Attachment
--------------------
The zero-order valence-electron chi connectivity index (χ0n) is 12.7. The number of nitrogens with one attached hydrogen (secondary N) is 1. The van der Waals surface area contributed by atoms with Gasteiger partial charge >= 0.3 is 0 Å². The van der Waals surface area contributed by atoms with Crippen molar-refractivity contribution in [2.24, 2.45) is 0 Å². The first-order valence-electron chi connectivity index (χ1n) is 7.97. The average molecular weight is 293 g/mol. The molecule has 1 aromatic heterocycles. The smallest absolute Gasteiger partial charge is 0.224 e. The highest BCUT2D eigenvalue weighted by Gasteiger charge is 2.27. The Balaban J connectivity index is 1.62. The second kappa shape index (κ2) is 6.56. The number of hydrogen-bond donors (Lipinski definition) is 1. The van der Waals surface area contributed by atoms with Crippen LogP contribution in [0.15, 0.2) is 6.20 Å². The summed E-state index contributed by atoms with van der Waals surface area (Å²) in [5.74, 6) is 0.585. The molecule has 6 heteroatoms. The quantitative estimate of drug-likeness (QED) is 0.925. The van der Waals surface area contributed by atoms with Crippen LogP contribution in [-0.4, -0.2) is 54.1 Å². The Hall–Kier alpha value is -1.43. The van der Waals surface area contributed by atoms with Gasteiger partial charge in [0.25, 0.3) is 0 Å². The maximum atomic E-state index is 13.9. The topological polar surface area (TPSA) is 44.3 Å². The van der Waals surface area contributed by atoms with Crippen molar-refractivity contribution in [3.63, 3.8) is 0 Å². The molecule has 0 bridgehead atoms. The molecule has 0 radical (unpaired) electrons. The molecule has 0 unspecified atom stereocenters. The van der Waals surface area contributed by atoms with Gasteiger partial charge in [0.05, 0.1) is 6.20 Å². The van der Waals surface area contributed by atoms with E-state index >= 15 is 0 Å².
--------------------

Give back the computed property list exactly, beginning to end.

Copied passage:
The zero-order valence-electron chi connectivity index (χ0n) is 12.7. The number of nitrogens with one attached hydrogen (secondary N) is 1. The van der Waals surface area contributed by atoms with Gasteiger partial charge >= 0.3 is 0 Å². The van der Waals surface area contributed by atoms with Crippen molar-refractivity contribution in [2.24, 2.45) is 0 Å². The first-order valence-electron chi connectivity index (χ1n) is 7.97. The average molecular weight is 293 g/mol. The molecule has 1 aromatic heterocycles. The smallest absolute Gasteiger partial charge is 0.224 e. The highest BCUT2D eigenvalue weighted by Gasteiger charge is 2.27. The Balaban J connectivity index is 1.62. The second kappa shape index (κ2) is 6.56. The number of hydrogen-bond donors (Lipinski definition) is 1. The van der Waals surface area contributed by atoms with Crippen LogP contribution in [0.15, 0.2) is 6.20 Å². The summed E-state index contributed by atoms with van der Waals surface area (Å²) in [5.74, 6) is 0.585. The molecule has 6 heteroatoms. The quantitative estimate of drug-likeness (QED) is 0.925. The van der Waals surface area contributed by atoms with Crippen LogP contribution in [-0.4, -0.2) is 54.1 Å². The Hall–Kier alpha value is -1.43. The van der Waals surface area contributed by atoms with Gasteiger partial charge in [0.25, 0.3) is 0 Å². The maximum atomic E-state index is 13.9. The topological polar surface area (TPSA) is 44.3 Å². The van der Waals surface area contributed by atoms with Crippen molar-refractivity contribution in [3.63, 3.8) is 0 Å². The molecule has 0 bridgehead atoms. The molecule has 0 radical (unpaired) electrons. The molecule has 0 unspecified atom stereocenters. The van der Waals surface area contributed by atoms with Gasteiger partial charge in [0.05, 0.1) is 6.20 Å². The van der Waals surface area contributed by atoms with E-state index >= 15 is 0 Å².